What's Good for Caterpillar Isn't So Great for America

The industrial juggernaut's profits are impressive, and hiring is way up. Too bad two-thirds of its new jobs are going overseas.


Wall Street got a jolt of good news yesterday when Caterpillar, the world's largest maker of heavy machinery for mining and construction, announced a blockbuster round of third quarter results. The company crushed analyst predictions, posting record revenues that yielded profits 44% higher than a year before. The manufacturer's numbers helped send the Dow Jones Industrial Average up 104 points by the end of trading.

But for those inclined to care less about corporate earnings and more about the broad health of the U.S. economy, Caterpillar's announcement contained plenty of grist for concern. On the bright side, as Bloomberg points out this morning, the company's performance is one more sign that even in difficult times, exports are propping up U.S. growth. Unfortunately, its numbers had little to do with the weak domestic market. Like so many other companies, Caterpillar sees its best prospects abroad. And in that sense, its results captured the good, the bad, and the frightening of the halting U.S. recovery.

Investors pay special attention to Caterpillar, based in Peoria, Ill., because of its particular niche in the global market. The company's bright yellow backhoes, trucks and loaders don't sell unless someone out there is putting up a building or digging a mine--traditional signs of economic activity. So its sales are seen as a global economic barometer.

Emphasis on global. This quarter, the company raked in about $15.7 billion in revenue. Only about a third of that came from North America. And although sales increased at home, the company said that most of those purchases weren't the result of new construction, but rather companies looking to replace old and rundown machinery. Contrast that with the developing economies in Asia, the Middle East and Latin America, where a combination of high commodities prices and continued growth have led to a mining boom and a strong appetite for construction.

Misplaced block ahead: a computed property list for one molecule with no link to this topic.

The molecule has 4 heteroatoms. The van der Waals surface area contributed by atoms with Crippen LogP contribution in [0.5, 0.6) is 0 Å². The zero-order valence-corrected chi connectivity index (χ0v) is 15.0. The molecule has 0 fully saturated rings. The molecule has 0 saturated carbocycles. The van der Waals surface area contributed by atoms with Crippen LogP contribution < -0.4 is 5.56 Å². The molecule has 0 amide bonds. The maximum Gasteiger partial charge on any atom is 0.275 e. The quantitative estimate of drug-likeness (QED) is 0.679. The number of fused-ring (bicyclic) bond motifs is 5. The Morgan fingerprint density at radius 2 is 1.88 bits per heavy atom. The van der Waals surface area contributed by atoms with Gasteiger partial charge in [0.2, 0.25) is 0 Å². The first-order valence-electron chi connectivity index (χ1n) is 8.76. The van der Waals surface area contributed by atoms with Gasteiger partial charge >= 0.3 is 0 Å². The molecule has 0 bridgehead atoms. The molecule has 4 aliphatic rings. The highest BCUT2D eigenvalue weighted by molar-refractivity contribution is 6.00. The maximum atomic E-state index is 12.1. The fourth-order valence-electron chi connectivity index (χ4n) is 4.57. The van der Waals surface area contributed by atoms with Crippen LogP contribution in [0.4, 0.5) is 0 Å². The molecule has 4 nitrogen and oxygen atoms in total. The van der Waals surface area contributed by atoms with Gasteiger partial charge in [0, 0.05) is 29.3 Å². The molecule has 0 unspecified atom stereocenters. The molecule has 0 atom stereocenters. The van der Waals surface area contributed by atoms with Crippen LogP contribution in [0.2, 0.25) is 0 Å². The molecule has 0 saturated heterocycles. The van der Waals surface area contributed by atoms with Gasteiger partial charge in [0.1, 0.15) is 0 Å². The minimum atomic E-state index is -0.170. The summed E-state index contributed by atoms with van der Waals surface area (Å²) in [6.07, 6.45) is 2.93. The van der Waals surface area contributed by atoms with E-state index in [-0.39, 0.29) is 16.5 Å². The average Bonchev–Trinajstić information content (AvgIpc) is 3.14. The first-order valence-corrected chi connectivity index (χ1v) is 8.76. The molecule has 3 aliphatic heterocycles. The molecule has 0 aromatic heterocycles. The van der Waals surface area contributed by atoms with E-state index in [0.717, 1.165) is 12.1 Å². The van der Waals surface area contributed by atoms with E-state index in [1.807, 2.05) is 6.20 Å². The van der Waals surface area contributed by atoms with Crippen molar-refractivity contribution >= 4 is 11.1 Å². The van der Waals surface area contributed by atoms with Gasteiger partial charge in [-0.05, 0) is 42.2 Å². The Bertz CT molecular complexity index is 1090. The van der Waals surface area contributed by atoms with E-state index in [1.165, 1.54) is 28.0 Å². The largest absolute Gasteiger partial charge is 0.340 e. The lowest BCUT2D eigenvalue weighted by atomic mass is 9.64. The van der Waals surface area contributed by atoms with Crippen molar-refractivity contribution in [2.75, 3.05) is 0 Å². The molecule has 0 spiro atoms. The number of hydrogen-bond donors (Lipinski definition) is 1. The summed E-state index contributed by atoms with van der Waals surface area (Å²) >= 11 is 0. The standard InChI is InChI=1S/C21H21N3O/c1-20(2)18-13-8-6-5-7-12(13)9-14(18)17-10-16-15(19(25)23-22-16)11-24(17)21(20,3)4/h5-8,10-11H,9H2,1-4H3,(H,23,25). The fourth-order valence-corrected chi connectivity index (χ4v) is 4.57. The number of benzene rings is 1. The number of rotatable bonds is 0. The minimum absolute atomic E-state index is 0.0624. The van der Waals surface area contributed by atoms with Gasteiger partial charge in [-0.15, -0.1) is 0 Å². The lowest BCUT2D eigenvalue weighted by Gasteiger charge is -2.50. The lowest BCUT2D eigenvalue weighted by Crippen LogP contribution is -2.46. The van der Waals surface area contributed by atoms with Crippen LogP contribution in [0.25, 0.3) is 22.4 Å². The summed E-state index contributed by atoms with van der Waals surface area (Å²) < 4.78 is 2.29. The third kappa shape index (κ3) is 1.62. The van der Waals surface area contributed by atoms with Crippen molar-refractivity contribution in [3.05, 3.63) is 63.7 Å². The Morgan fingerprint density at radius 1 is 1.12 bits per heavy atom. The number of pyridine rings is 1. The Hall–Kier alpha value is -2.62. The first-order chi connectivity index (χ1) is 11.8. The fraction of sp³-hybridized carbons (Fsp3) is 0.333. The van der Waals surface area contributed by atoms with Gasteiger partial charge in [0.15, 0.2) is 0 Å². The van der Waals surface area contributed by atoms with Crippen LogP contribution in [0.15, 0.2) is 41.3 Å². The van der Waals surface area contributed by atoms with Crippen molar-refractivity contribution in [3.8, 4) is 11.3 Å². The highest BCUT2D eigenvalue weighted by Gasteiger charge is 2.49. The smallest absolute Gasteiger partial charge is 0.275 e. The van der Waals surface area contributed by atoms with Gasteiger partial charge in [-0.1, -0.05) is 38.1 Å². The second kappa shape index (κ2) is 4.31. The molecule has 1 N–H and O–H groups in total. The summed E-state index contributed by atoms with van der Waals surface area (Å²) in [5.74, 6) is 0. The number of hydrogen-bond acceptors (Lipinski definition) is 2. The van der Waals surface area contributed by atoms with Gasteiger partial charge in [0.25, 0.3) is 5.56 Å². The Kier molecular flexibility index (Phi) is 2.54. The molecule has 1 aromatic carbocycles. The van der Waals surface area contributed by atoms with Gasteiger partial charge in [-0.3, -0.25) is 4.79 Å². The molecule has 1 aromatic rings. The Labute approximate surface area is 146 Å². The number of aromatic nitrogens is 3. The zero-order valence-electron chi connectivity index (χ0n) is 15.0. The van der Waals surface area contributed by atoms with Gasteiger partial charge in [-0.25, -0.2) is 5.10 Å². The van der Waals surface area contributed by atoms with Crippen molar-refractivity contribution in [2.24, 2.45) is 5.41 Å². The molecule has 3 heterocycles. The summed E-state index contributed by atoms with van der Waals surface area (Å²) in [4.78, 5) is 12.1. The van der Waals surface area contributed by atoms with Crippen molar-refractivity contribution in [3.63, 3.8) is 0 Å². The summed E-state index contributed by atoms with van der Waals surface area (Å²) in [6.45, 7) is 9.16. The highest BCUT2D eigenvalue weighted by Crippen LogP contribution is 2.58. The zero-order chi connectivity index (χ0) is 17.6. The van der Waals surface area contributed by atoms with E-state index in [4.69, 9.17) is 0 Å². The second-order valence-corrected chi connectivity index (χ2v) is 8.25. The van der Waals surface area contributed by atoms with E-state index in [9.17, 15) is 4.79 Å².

Obviously, the fact that Caterpillar is in a place to benefit from those trends is good for the United States. Exports, which reached record levels in September thanks in part to a weaker U.S. dollar, have been one of the few consistently bright spots in the economy, and policy makers are counting on their continued strength. Exports are especially important to an economy that's undergone a financial crisis. If weak companies and indebted American families aren't buying much, it's more important that foreign companies and families buy our stuff, instead. President Obama has pledged to double exports by 2015, with the hope of creating more jobs at home, and Congress recently ratified a slate of free trade agreements to help the process along.

But while exports have been a boon, they're not a replacement for a healthy domestic market, particularly when it comes to jobs. Companies -- especially heavy goods manufacturers, such as auto makers and machinery builders -- tend to hire and invest in countries where they see business growing. Asia's growing. We're not. Caterpillar added 15,054 workers in the past year. Only about a third were in the U.S. In the 1950s, what was good for GM was supposed to be good for America. Today what's good for Caterpillar might be better for the rest of the world.

The company's economic forecast should also scare us. The company expects to benefit from better growth worldwide, in part due to a healthier U.S. economy, where it sees GDP rising at a rate of 2.5% in 2012. That's stronger than the anemic growth we've had in 2011, but still somewhat plodding, and certainly not enough to fix the country's unemployment problem. Overseas, again, is a different story. Even with China's growth slowing to 9% a year, the company is predicting a robust environment throughout Asia as well as in Latin America.

And therein lies the basic issue. U.S. corporations can benefit from a mining boom in Brazil and shopping malls in China. But unless America can get its own economic house in order, those companies aren't going to share the rewards back home.